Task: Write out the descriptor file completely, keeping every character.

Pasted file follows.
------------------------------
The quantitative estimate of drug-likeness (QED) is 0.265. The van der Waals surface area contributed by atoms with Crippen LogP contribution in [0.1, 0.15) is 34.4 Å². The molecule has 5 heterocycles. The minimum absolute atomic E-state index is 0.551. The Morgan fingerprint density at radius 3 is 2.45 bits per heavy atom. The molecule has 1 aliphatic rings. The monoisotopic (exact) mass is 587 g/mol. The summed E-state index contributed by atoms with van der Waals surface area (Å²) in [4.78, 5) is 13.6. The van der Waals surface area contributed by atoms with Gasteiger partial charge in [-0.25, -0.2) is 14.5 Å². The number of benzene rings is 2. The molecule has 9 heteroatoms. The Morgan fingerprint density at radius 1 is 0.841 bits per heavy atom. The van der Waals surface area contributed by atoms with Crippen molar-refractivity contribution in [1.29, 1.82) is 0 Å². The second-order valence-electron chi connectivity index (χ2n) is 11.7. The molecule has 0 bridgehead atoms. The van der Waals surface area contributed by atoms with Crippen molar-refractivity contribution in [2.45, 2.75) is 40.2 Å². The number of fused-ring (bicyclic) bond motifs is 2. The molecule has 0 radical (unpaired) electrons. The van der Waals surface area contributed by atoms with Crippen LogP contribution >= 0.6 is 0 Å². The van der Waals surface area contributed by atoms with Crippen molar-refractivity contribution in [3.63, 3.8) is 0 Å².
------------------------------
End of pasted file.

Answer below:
The quantitative estimate of drug-likeness (QED) is 0.265. The van der Waals surface area contributed by atoms with Crippen LogP contribution in [0.1, 0.15) is 34.4 Å². The molecule has 5 heterocycles. The minimum absolute atomic E-state index is 0.551. The Morgan fingerprint density at radius 3 is 2.45 bits per heavy atom. The molecule has 1 aliphatic rings. The monoisotopic (exact) mass is 587 g/mol. The summed E-state index contributed by atoms with van der Waals surface area (Å²) in [4.78, 5) is 13.6. The van der Waals surface area contributed by atoms with Gasteiger partial charge in [-0.25, -0.2) is 14.5 Å². The number of benzene rings is 2. The molecule has 9 heteroatoms. The Morgan fingerprint density at radius 1 is 0.841 bits per heavy atom. The van der Waals surface area contributed by atoms with Crippen molar-refractivity contribution in [1.29, 1.82) is 0 Å². The second-order valence-electron chi connectivity index (χ2n) is 11.7. The molecule has 0 bridgehead atoms. The van der Waals surface area contributed by atoms with Crippen molar-refractivity contribution in [2.45, 2.75) is 40.2 Å². The number of fused-ring (bicyclic) bond motifs is 2. The molecule has 0 radical (unpaired) electrons. The van der Waals surface area contributed by atoms with Crippen LogP contribution >= 0.6 is 0 Å². The van der Waals surface area contributed by atoms with Crippen molar-refractivity contribution in [3.63, 3.8) is 0 Å².